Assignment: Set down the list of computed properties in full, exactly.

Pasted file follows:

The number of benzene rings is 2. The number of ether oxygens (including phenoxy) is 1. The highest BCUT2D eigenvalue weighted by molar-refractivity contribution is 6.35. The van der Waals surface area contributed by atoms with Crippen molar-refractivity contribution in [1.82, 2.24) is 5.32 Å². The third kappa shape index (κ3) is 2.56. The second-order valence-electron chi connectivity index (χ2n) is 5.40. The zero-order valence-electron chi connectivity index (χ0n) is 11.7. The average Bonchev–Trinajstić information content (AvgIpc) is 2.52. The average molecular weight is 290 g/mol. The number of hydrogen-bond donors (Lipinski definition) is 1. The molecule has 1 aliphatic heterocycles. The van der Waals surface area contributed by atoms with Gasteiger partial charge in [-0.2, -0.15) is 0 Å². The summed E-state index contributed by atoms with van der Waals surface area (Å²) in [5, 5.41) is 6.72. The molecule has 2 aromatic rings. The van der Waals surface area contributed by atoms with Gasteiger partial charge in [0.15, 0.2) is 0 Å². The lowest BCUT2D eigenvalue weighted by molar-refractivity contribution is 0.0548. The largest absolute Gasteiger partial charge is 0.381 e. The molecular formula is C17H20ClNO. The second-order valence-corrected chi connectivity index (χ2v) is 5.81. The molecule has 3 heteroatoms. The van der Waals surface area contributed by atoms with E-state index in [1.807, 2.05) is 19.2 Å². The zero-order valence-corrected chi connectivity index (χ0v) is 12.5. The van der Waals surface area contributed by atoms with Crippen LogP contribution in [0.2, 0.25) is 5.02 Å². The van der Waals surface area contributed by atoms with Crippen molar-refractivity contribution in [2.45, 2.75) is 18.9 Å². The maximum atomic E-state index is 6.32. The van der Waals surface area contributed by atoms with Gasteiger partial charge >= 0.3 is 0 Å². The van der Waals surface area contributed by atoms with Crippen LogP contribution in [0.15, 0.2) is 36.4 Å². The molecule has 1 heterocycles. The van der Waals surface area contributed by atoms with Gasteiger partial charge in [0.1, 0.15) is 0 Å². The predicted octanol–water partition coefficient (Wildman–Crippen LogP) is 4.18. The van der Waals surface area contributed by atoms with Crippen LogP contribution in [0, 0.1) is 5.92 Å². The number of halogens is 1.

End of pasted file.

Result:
The number of benzene rings is 2. The number of ether oxygens (including phenoxy) is 1. The highest BCUT2D eigenvalue weighted by molar-refractivity contribution is 6.35. The van der Waals surface area contributed by atoms with Crippen molar-refractivity contribution in [1.82, 2.24) is 5.32 Å². The third kappa shape index (κ3) is 2.56. The second-order valence-electron chi connectivity index (χ2n) is 5.40. The zero-order valence-electron chi connectivity index (χ0n) is 11.7. The average Bonchev–Trinajstić information content (AvgIpc) is 2.52. The average molecular weight is 290 g/mol. The number of hydrogen-bond donors (Lipinski definition) is 1. The molecule has 1 aliphatic heterocycles. The van der Waals surface area contributed by atoms with Gasteiger partial charge in [-0.2, -0.15) is 0 Å². The summed E-state index contributed by atoms with van der Waals surface area (Å²) in [5, 5.41) is 6.72. The molecule has 2 aromatic rings. The van der Waals surface area contributed by atoms with Gasteiger partial charge in [0.15, 0.2) is 0 Å². The lowest BCUT2D eigenvalue weighted by molar-refractivity contribution is 0.0548. The largest absolute Gasteiger partial charge is 0.381 e. The molecular formula is C17H20ClNO. The second-order valence-corrected chi connectivity index (χ2v) is 5.81. The molecule has 3 heteroatoms. The van der Waals surface area contributed by atoms with E-state index in [1.807, 2.05) is 19.2 Å². The zero-order valence-corrected chi connectivity index (χ0v) is 12.5. The van der Waals surface area contributed by atoms with Crippen LogP contribution in [0.2, 0.25) is 5.02 Å². The van der Waals surface area contributed by atoms with Crippen molar-refractivity contribution in [2.45, 2.75) is 18.9 Å². The maximum atomic E-state index is 6.32. The van der Waals surface area contributed by atoms with Gasteiger partial charge >= 0.3 is 0 Å². The van der Waals surface area contributed by atoms with Crippen LogP contribution in [0.15, 0.2) is 36.4 Å². The molecule has 1 heterocycles. The van der Waals surface area contributed by atoms with Gasteiger partial charge in [0.1, 0.15) is 0 Å². The predicted octanol–water partition coefficient (Wildman–Crippen LogP) is 4.18. The van der Waals surface area contributed by atoms with Crippen LogP contribution in [0, 0.1) is 5.92 Å². The number of halogens is 1.